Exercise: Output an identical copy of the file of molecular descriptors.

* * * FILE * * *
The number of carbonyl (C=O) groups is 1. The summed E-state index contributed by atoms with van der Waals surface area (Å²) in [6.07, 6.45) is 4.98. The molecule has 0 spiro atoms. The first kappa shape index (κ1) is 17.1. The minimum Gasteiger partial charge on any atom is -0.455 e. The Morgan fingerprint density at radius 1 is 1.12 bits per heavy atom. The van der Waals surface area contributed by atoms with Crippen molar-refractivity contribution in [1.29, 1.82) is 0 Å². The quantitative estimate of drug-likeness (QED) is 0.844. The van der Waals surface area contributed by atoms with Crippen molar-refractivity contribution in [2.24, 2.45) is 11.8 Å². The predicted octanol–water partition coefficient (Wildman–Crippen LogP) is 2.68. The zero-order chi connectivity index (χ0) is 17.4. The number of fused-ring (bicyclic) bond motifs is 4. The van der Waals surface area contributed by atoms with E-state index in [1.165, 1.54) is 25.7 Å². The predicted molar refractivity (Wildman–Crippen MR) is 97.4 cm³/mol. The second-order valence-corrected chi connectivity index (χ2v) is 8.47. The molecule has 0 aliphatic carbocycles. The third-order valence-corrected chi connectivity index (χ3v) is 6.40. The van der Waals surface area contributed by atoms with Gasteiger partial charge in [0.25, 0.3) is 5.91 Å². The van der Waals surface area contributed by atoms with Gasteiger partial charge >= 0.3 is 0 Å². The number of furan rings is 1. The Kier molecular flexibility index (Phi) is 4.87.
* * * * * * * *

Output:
The number of carbonyl (C=O) groups is 1. The summed E-state index contributed by atoms with van der Waals surface area (Å²) in [6.07, 6.45) is 4.98. The molecule has 0 spiro atoms. The first kappa shape index (κ1) is 17.1. The minimum Gasteiger partial charge on any atom is -0.455 e. The Morgan fingerprint density at radius 1 is 1.12 bits per heavy atom. The van der Waals surface area contributed by atoms with Crippen molar-refractivity contribution in [1.29, 1.82) is 0 Å². The quantitative estimate of drug-likeness (QED) is 0.844. The van der Waals surface area contributed by atoms with Crippen molar-refractivity contribution in [2.24, 2.45) is 11.8 Å². The predicted octanol–water partition coefficient (Wildman–Crippen LogP) is 2.68. The zero-order chi connectivity index (χ0) is 17.4. The number of fused-ring (bicyclic) bond motifs is 4. The van der Waals surface area contributed by atoms with E-state index in [1.165, 1.54) is 25.7 Å². The predicted molar refractivity (Wildman–Crippen MR) is 97.4 cm³/mol. The second-order valence-corrected chi connectivity index (χ2v) is 8.47. The molecule has 0 aliphatic carbocycles. The third-order valence-corrected chi connectivity index (χ3v) is 6.40. The van der Waals surface area contributed by atoms with Gasteiger partial charge in [0.25, 0.3) is 5.91 Å². The van der Waals surface area contributed by atoms with Gasteiger partial charge >= 0.3 is 0 Å². The number of furan rings is 1. The Kier molecular flexibility index (Phi) is 4.87.